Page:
Latest from The Spokesman-Review
Some of these have been actual names of the S-R features section in fairly recent history. Some have not. Can you spot the impostors?
A) Empire Life. B) Living Life. C) Spokane Style. D) IN Life. E) Empire of the Sun. F) Today. G) Women 'n' More. H) Hootenanny. I) Shindig. J) Akimbo. K) It's Come to This. L) Groove Thing.
What did you think of how the SR played the GU No. 1 thing?
A) Just right.. B) Overkill. It's just sports. C) Totally appropriate. It's a big, big deal. D) To have done less would have suggested the paper is wedded to a dated model of what is A1 news. E) To have done less would have suggested that the paper simply is out of touch with the community. F) I'm OK with it, just so long as the night desk would have been willing to rip up that planned front page if something big had happened early Monday night. G) It was OK with me. But what if GU does something in the tournament? Planning to take 100 percent of A1? H) Totally right call. There will never be another first time being No. 1. I) A bit boosterish for my tastes, but I know a case could be made for it. J) I think it's a treat for the paper's readers. Maybe it will goose rack sales for one day, but I suspect those are a tiny portion of your overall circulation. K) Those who disapprove can always write angry letters to the editor. L) Give me a break. We all haven't drunk the “Zags” Kool-Aid, you know. M) It was an appropriate salute for a good-news Spokane milestone many years in the making. N) Other.
Top recent outdoors-related stories in The Spokesman-Review include:
Earlier this week, that expression was the beginning of a headline on the S-R's front page.
Nothing wrong with that. Made sense and was perfectly clear.
But I wonder how many readers thought of The Onion when they saw that.
A subscriber to the S-R's print edition was fooling around with her smart phone and typed in “spokesman.”
The program she was using asked her if she meant “spiderman.”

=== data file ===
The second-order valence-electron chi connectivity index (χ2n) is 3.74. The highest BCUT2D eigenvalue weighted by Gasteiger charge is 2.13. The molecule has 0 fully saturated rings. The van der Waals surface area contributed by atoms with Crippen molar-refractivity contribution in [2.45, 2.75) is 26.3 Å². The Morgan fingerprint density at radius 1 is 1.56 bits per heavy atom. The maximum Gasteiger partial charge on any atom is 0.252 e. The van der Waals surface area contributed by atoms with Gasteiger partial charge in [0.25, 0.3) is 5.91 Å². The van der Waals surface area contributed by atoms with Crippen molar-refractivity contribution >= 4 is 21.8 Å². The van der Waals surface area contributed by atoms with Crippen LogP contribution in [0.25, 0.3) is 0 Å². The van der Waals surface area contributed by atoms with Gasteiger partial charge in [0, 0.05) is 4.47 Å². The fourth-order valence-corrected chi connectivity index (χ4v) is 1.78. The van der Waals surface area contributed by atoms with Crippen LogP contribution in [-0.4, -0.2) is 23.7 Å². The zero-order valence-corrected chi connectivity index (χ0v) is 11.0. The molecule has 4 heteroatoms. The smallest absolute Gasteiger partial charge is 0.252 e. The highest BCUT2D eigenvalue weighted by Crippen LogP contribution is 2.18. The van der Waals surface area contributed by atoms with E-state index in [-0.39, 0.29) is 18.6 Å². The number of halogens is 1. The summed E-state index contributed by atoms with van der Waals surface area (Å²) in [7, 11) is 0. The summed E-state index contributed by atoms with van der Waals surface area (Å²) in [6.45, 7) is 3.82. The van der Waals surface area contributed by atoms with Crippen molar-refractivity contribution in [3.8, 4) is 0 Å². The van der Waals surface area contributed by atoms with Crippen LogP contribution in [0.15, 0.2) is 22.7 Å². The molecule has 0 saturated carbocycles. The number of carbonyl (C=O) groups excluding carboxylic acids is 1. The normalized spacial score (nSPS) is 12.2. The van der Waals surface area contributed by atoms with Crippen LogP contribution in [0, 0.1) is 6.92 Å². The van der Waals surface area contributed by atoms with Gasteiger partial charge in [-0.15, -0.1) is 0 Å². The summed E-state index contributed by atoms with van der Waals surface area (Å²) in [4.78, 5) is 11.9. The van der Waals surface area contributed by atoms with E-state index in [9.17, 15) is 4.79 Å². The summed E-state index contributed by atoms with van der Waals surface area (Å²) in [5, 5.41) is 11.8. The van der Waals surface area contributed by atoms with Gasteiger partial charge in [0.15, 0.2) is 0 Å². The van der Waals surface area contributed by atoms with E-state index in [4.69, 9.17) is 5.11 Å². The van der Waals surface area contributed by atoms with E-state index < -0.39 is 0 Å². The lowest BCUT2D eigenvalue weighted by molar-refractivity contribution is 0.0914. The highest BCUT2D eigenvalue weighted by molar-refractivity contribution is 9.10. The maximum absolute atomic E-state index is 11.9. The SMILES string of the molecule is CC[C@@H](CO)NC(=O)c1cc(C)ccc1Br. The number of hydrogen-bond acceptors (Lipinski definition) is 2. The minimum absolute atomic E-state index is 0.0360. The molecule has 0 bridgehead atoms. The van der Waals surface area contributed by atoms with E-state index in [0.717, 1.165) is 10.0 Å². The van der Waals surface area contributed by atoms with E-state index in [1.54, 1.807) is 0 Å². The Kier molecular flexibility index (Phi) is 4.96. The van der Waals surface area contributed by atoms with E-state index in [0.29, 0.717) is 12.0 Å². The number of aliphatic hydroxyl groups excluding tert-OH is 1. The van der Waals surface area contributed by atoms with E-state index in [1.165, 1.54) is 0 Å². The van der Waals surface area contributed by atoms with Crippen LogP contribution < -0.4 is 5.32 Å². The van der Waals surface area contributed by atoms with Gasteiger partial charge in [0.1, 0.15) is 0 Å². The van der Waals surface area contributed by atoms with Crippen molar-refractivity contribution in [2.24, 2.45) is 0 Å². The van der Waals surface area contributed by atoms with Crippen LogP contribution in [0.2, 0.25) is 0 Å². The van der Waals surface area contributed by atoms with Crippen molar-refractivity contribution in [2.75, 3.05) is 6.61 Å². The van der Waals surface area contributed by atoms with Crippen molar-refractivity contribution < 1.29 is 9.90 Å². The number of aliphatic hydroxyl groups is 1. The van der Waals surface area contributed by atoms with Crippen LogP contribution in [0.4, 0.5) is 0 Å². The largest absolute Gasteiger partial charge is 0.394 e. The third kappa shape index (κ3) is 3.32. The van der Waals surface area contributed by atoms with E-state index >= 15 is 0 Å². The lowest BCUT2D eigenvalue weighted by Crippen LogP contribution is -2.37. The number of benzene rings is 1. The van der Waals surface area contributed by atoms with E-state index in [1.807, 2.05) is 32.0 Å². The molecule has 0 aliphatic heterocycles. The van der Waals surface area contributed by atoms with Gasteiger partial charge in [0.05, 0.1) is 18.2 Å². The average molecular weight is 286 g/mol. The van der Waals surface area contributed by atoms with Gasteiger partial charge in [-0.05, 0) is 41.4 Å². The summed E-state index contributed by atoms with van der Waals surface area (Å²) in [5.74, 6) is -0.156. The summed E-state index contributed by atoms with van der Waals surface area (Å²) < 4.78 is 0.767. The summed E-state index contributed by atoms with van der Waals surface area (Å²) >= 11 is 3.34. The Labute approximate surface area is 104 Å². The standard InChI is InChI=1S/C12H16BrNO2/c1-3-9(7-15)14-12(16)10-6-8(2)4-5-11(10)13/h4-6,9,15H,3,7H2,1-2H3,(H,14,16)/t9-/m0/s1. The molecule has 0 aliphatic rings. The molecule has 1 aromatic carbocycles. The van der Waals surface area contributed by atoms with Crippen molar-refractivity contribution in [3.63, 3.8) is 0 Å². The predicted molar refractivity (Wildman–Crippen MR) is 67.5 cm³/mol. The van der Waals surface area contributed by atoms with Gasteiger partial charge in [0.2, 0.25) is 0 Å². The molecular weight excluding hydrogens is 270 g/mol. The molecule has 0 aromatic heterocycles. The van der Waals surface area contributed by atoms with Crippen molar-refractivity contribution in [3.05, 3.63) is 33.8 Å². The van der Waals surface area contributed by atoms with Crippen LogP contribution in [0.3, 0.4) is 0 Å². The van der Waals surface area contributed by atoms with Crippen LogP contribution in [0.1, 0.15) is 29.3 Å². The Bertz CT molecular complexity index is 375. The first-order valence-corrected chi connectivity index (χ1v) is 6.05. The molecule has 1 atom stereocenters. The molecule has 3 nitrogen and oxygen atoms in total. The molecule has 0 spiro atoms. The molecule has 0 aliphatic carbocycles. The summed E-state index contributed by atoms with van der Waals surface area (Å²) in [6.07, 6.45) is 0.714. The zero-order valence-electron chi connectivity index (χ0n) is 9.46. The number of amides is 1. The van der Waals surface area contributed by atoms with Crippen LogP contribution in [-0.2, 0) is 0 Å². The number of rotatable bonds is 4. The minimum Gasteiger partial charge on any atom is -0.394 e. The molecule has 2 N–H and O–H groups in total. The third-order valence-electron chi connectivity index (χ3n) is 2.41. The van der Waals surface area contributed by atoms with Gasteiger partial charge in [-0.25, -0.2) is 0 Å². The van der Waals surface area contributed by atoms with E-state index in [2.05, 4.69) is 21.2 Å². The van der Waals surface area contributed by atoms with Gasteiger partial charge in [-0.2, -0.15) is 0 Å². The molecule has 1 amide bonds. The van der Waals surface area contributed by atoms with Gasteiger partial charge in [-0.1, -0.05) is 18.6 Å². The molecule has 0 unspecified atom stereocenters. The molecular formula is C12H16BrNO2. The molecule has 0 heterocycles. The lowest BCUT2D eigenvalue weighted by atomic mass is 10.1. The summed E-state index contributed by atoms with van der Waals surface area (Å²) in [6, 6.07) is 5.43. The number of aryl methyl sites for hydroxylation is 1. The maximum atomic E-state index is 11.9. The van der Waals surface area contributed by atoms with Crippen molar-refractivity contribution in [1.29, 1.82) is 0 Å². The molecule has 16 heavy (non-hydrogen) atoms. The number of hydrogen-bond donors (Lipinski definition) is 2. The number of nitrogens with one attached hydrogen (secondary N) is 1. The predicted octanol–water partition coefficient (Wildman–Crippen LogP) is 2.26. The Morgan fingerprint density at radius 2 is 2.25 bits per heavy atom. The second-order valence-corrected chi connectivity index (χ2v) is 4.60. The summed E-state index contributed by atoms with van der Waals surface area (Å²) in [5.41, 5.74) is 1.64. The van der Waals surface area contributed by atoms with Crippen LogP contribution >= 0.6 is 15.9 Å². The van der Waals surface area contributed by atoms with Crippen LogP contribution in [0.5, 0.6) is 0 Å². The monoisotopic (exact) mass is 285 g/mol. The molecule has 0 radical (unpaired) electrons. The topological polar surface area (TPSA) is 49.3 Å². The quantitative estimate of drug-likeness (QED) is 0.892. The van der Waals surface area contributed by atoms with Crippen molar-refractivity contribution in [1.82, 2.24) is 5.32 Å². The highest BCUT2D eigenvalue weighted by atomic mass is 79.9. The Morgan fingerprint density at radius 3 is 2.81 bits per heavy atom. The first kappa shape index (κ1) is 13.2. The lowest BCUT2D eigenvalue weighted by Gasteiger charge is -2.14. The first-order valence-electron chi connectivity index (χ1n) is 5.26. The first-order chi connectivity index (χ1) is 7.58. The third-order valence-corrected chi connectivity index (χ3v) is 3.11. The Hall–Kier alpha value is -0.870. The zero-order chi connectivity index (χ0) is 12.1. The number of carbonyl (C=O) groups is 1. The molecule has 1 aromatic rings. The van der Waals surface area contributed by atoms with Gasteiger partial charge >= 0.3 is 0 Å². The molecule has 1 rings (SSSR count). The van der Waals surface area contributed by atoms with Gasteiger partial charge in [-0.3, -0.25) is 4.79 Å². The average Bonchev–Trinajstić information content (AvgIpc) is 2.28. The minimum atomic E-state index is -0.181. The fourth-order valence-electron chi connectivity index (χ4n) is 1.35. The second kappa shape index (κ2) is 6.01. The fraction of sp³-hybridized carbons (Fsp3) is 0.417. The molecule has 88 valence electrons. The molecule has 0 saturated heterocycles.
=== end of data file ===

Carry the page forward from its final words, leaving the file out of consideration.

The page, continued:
In case you wondered. Last week's dramatic events involving a chase of a felon who shot two Spokane deputies was a big deal with area online news companies.
We asked how much those events affected the companies' news sites.
Here's what we learned, based on self-reported numbers. (We don't subscribe to the tracker sites that can scoop recent data, for a fairly high fee.)
KXLY.com reported an 83 percent spike in unique visitors for that Tuesday, compared with other Tuesday.
KHQ.com (also owned by the same company that owns The Spokesman-Review) reported a 9 percent total spike in unique visitors, over the Tuesday site average.
Spokesman.com reported a 12 percent hike in unique visitors above the Tuesday daily average.
KREM did not respond to an invitation to provide numbers.
“Thought you might like my way of telling what day of the week it is,” wrote Slice reader Tim Gaines. “I retired two and a half years ago at age 53 (yes, I planned it right). After a while I started to lose track of what day it was until I started using the newspaper as a guide. Not the dates printed on the paper but the paper itself.”
Here's his system.
Sunday: Needs a wheelbarrow to bring it in. (Well, at certain times of year anyway.)
Monday: Paper seems to consist of about four pages.
Tuesday: No advertising inserts.
Wednesday: Grocery store advertising inserts.
Thursday: Hardware store advertising inserts.
Friday: (Gaines suggested I invite readers to weigh in on this one.)
Saturday: “I know it's Saturday because my still-working wife is still in the house when I get out of bed.”
A man suspected of slamming a pickup truck into another car in downtown Spokane this morning fled the scene and drove down a narrow sidewalk before abandoning the vehicle and walking away, security camera footage shows.
The fleeing driver was caught on cameras operated by Cowles Co., which owns The Spokesman-Review. The man drove down a sidewalk along Sprague Avenue within inches of the Chronicle Building, which is owned by Cowles.
Police are investigating the incident, which happened around 10:30 a.m., and have towed the truck, said Spokane Police Officer Teresa Fuller. Police also contacted the registered owner of the vehicle, Fuller said. She was not aware of any arrests yet.
A woman in the car that was hit at the intersection of Sprague Avenue and Lincoln Street was injured, said Fuller, who did not have further details.
If you have even the slightest interest in the S-R's handling of this, you will definitely want to check out Shawn Vestal's column tomorrow.
UPDATED FEB. 1, 1:30 p.m.:
The two sides have ended the contract impasse and have signed a new retransmission contract. See more recent posts on Office Hours for details.
By early Wednesday morning a number of Dish Network TV subscribers may be seeing nothing on the channel normally carrying KHQ.
A negotiation of a new multiyear contract between KHQ's parent company and Dish has stalled. The contract reportedly ends at midnight on Jan. 31. As happened with DirecTV and Fox affilliate KAYU exactly one year ago, the dispute over money could lead to a blackout for Dish subscribers just before Sunday's Super Bowl.